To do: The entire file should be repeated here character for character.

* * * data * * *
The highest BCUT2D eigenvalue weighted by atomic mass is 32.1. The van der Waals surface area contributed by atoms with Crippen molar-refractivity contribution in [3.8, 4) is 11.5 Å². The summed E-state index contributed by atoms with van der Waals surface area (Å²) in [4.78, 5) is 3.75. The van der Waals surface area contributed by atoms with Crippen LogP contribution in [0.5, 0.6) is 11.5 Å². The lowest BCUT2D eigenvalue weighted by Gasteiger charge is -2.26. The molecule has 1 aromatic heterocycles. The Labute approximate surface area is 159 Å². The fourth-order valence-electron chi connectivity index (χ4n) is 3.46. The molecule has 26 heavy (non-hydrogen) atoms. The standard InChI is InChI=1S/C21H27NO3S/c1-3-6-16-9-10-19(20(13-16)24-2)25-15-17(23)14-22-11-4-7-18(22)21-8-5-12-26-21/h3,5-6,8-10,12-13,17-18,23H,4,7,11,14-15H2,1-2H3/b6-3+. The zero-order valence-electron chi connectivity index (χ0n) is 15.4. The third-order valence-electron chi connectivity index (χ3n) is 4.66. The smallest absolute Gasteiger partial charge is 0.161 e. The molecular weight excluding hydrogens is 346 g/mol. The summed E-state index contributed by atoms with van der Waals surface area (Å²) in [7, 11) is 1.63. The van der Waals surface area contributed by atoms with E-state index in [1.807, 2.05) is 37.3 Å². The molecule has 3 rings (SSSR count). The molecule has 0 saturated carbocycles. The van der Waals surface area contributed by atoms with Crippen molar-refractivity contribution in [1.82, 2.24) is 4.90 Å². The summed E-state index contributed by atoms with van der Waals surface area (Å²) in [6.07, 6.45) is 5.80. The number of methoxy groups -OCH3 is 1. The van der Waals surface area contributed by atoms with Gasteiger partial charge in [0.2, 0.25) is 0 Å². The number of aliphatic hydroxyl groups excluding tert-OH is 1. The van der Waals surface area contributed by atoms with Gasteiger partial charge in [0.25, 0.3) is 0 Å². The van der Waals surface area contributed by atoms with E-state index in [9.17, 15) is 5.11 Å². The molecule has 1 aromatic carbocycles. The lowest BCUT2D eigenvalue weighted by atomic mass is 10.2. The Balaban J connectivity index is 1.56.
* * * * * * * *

The highest BCUT2D eigenvalue weighted by atomic mass is 32.1. The van der Waals surface area contributed by atoms with Crippen molar-refractivity contribution in [3.8, 4) is 11.5 Å². The summed E-state index contributed by atoms with van der Waals surface area (Å²) in [4.78, 5) is 3.75. The van der Waals surface area contributed by atoms with Crippen LogP contribution in [0.5, 0.6) is 11.5 Å². The lowest BCUT2D eigenvalue weighted by Gasteiger charge is -2.26. The molecule has 1 aromatic heterocycles. The Labute approximate surface area is 159 Å². The fourth-order valence-electron chi connectivity index (χ4n) is 3.46. The molecule has 26 heavy (non-hydrogen) atoms. The standard InChI is InChI=1S/C21H27NO3S/c1-3-6-16-9-10-19(20(13-16)24-2)25-15-17(23)14-22-11-4-7-18(22)21-8-5-12-26-21/h3,5-6,8-10,12-13,17-18,23H,4,7,11,14-15H2,1-2H3/b6-3+. The zero-order valence-electron chi connectivity index (χ0n) is 15.4. The third-order valence-electron chi connectivity index (χ3n) is 4.66. The smallest absolute Gasteiger partial charge is 0.161 e. The molecular weight excluding hydrogens is 346 g/mol. The summed E-state index contributed by atoms with van der Waals surface area (Å²) in [7, 11) is 1.63. The van der Waals surface area contributed by atoms with E-state index in [1.807, 2.05) is 37.3 Å². The molecule has 3 rings (SSSR count). The molecule has 0 saturated carbocycles. The van der Waals surface area contributed by atoms with Crippen molar-refractivity contribution in [1.82, 2.24) is 4.90 Å². The summed E-state index contributed by atoms with van der Waals surface area (Å²) in [6.07, 6.45) is 5.80. The number of methoxy groups -OCH3 is 1. The van der Waals surface area contributed by atoms with Gasteiger partial charge in [0.2, 0.25) is 0 Å². The number of aliphatic hydroxyl groups excluding tert-OH is 1. The van der Waals surface area contributed by atoms with Gasteiger partial charge in [0.25, 0.3) is 0 Å². The van der Waals surface area contributed by atoms with E-state index in [9.17, 15) is 5.11 Å². The molecule has 1 aromatic carbocycles. The lowest BCUT2D eigenvalue weighted by atomic mass is 10.2. The Balaban J connectivity index is 1.56.